It began, as so few things do, at the haute couture in Paris, last year in July. Starting by tradition on the first Sunday of that month, couture week always misses Bastille Day, just. Which is, perhaps, appropriate. Since the couture consists of the most expensive dresses in the world, crafted for modern-day Lamballes and Polignacs, to juxtapose it with the symbol of the Ancien Régime’s demise would be bit much.
Yet Marie Antoinette and her entourage were exactly who I thought of when watching Raf Simons’ Dior show, and the clothes of Karl Lagerfeld for Chanel, all frills and furbelows, trailing trains and buoyant, voluminous panniers. We haven’t seen that stuff for a while. Actually, we haven’t seen it since 1789.
Fashion has a confusing tendency, like Willy Wonka in his Chocolate Factory, to go backwards in order to move forwards. Echoes of the past are hardly original. (This spring, for example, fashion has voraciously revived the 1970s piecemeal; and the 1980s will generally follow, come winter.) However, what we saw at the couture in 2014 was something different.
First of all, it was looking to a far-flung past rather than the barely cleared decades – the stuff we’re more used to seeing in period dramas than charity-shop sale-rails. Second, and by its very nature, it forced designers to find something genuinely new in all that old hat.
The charity shop is a clue to what I’m writing about, and why fashion’s action of hurtling back into distant history is the most exciting thing it has done in a while. Charity shops sell clothes; they may be from the Sixties, or Fifties, or even Forties, but they can be worn right now, without generally looking like you stepped out of Call the Midwife. You can’t do that with an 18th-century gown, or a Roman toga, or the farthingales and ruffs of the Elizabethan court. They’re costume, not clothing.
Those are a challenge for designers to update, because they can’t just be dusted off and copied in nicer fabrics. They have to be entirely re-engineered for contemporary life. And I haven’t pulled those examples out of thin air, either. Last season’s haute couture – like the storming of fashion’s Bastille – marked the start of something bigger.
Haute couture still expresses this shift best – perhaps because haute couture garments, entirely made by hand and extortionately expensive, are a direct link to the past, still constructed in much the same way that Charles Frederick Worth, the first haute couturier, made dresses for Empress Eugénie. Haute couture is living history – so it’s obvious that, say, Maria Grazia Chiuri and Pierpolo Piccioli would dress their Valentino models as patricians of Ancient Rome, as they did this season, in silk drapes, chased golden belts and garlanded laurels.
Similarly, Raf Simons’ autumn/winter 2015 Dior collection referenced Flemish Masters and the Impressionist and Pointillists of the 19th century, as well as the paintings of Hieronymous Bosch. But as he said before the show: “The historical impact is pulled back into reality, This, for me, is what makes something modern.”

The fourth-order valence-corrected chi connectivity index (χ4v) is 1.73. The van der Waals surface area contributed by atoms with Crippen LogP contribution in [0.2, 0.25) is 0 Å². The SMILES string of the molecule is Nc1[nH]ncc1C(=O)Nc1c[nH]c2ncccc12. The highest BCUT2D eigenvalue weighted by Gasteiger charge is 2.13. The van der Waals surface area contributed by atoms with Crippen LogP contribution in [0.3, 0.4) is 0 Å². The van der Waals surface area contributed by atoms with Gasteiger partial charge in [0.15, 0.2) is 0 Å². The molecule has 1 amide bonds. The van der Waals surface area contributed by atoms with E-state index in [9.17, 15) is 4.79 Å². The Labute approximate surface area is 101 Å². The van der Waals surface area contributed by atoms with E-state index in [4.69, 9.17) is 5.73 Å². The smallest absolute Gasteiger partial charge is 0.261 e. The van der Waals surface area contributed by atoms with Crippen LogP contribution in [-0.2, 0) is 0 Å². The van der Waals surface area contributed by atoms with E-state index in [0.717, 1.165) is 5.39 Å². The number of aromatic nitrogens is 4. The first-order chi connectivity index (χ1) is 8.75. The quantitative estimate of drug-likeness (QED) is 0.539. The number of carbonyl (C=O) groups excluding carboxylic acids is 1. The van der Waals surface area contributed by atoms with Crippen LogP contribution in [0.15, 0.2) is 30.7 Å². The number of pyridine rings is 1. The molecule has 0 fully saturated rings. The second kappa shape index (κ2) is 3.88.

Simons’ referencing of painting is apt: an haute couture dress can cost as much as a minor Old Master, or a good piece of 17th-century furniture. But what does it mean for everyone else? Well, it’s dribbling into the ready-to-wear already. Following that couture excursion to Versailles, Raf Simons quickly and easily translated his embroidered rococo frock-coats into ready-to-wear, alongside embroidered white smocks that looked like something Joséphine Bonaparte could have sported.
But it’s not just Simons who’s on a history trip: how about the Jacobean ruffs and sashes at Giles Deacon’s London show, or the rings that loaded every model’s every finger at every one of Alessandro Michele’s shows for Gucci? They looked like they’d been filched from the hands in a Holbein portrait; you wanted to wear them all.
That’s the important thing about all this historical play: it can easily look fancy dress but, if you nail it, not only does it feel relevant for the here-and-now, but prescient of what’s to come. My favourite example is Vivienne Westwood, who decided to collide the Victorian crinoline with the abbreviated skirts of the aerobicised 1980s. In 1984, she debuted her “Mini-crini” collection: people laughed, including the fashion press. But Westwood’s skirt soon became the “pouf” in the hands of Christian Lacroix. Madonna followed, then the high street. It was the future, created from the past.
How are designers – such as Simons, Lagerfeld and the rest – remixing their history? By and large, they’re lightening it, removing the stuffing and heavy layers, shrinking the skirts, but keeping a sense of fantasy and an evocative mood of escapism. They’re also offering an antidote to the anodyne, and mass-market.I’m reminded, again, of Vivienne Westwood when I look at them: and not just because she did this century-hopping first, and better, than anyone else.
Westwood once said: “You have a much better life if you wear impressive clothes.” And what’s more impressive than dressing as Marie Antoinette when you go to M&S?
Join our new commenting forum
Join thought-provoking conversations, follow other Independent readers and see their replies